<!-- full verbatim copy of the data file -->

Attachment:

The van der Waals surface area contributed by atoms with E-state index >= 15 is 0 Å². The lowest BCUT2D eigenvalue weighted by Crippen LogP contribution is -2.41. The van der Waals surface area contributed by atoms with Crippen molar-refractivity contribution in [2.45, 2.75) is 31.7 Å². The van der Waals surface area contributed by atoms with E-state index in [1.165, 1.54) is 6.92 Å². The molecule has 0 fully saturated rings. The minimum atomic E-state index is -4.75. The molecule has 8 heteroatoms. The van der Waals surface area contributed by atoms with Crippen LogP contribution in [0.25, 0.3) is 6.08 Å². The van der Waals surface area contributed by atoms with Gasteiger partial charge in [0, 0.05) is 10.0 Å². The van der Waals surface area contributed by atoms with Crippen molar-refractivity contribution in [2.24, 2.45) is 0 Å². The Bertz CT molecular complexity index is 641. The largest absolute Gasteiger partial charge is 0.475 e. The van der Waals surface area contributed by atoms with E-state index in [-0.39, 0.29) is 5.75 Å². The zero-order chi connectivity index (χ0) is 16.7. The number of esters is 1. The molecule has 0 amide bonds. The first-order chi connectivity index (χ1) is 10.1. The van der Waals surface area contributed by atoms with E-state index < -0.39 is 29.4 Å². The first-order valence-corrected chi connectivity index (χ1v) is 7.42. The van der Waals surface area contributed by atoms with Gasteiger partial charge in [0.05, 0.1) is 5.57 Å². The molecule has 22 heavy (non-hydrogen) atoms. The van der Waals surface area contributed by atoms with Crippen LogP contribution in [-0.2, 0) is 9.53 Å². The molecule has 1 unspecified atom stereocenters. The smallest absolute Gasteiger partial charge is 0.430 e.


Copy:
The van der Waals surface area contributed by atoms with E-state index >= 15 is 0 Å². The lowest BCUT2D eigenvalue weighted by Crippen LogP contribution is -2.41. The van der Waals surface area contributed by atoms with Crippen molar-refractivity contribution in [2.45, 2.75) is 31.7 Å². The van der Waals surface area contributed by atoms with E-state index in [1.165, 1.54) is 6.92 Å². The molecule has 0 fully saturated rings. The minimum atomic E-state index is -4.75. The molecule has 8 heteroatoms. The van der Waals surface area contributed by atoms with Crippen LogP contribution in [0.25, 0.3) is 6.08 Å². The van der Waals surface area contributed by atoms with Gasteiger partial charge in [0, 0.05) is 10.0 Å². The van der Waals surface area contributed by atoms with Crippen molar-refractivity contribution in [2.24, 2.45) is 0 Å². The Bertz CT molecular complexity index is 641. The largest absolute Gasteiger partial charge is 0.475 e. The van der Waals surface area contributed by atoms with E-state index in [-0.39, 0.29) is 5.75 Å². The zero-order chi connectivity index (χ0) is 16.7. The number of esters is 1. The molecule has 0 amide bonds. The first-order chi connectivity index (χ1) is 10.1. The van der Waals surface area contributed by atoms with E-state index < -0.39 is 29.4 Å². The first-order valence-corrected chi connectivity index (χ1v) is 7.42. The van der Waals surface area contributed by atoms with Gasteiger partial charge in [0.05, 0.1) is 5.57 Å². The molecule has 22 heavy (non-hydrogen) atoms. The van der Waals surface area contributed by atoms with Crippen LogP contribution in [-0.2, 0) is 9.53 Å². The molecule has 1 unspecified atom stereocenters. The smallest absolute Gasteiger partial charge is 0.430 e.